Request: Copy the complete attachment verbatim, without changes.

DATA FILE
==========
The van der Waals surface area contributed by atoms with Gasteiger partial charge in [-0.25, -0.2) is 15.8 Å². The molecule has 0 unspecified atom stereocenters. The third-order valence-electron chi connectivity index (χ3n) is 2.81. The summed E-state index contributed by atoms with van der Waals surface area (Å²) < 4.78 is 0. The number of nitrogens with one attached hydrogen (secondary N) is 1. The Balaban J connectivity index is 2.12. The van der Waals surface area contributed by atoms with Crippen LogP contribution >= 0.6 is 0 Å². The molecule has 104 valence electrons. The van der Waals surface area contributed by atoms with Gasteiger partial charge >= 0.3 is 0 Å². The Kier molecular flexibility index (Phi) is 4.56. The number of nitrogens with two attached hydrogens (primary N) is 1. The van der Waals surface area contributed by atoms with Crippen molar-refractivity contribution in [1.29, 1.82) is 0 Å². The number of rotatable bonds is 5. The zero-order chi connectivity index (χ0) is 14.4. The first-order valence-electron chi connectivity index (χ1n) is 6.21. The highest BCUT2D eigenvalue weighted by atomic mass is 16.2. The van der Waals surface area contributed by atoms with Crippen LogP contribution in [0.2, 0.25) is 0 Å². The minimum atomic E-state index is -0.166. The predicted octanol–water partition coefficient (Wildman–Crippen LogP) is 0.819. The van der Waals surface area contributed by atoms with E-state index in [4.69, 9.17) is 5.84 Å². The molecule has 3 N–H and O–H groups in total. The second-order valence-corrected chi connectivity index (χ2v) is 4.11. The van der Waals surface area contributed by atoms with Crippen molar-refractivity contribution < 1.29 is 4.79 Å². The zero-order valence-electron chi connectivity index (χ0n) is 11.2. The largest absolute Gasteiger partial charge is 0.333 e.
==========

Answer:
The van der Waals surface area contributed by atoms with Gasteiger partial charge in [-0.25, -0.2) is 15.8 Å². The molecule has 0 unspecified atom stereocenters. The third-order valence-electron chi connectivity index (χ3n) is 2.81. The summed E-state index contributed by atoms with van der Waals surface area (Å²) < 4.78 is 0. The number of nitrogens with one attached hydrogen (secondary N) is 1. The Balaban J connectivity index is 2.12. The van der Waals surface area contributed by atoms with Crippen LogP contribution >= 0.6 is 0 Å². The molecule has 104 valence electrons. The van der Waals surface area contributed by atoms with Gasteiger partial charge >= 0.3 is 0 Å². The Kier molecular flexibility index (Phi) is 4.56. The number of nitrogens with two attached hydrogens (primary N) is 1. The van der Waals surface area contributed by atoms with Crippen molar-refractivity contribution in [1.29, 1.82) is 0 Å². The number of rotatable bonds is 5. The zero-order chi connectivity index (χ0) is 14.4. The first-order valence-electron chi connectivity index (χ1n) is 6.21. The highest BCUT2D eigenvalue weighted by atomic mass is 16.2. The van der Waals surface area contributed by atoms with Crippen LogP contribution in [0.2, 0.25) is 0 Å². The minimum atomic E-state index is -0.166. The predicted octanol–water partition coefficient (Wildman–Crippen LogP) is 0.819. The van der Waals surface area contributed by atoms with E-state index in [4.69, 9.17) is 5.84 Å². The molecule has 3 N–H and O–H groups in total. The second-order valence-corrected chi connectivity index (χ2v) is 4.11. The van der Waals surface area contributed by atoms with Crippen molar-refractivity contribution < 1.29 is 4.79 Å². The zero-order valence-electron chi connectivity index (χ0n) is 11.2. The largest absolute Gasteiger partial charge is 0.333 e.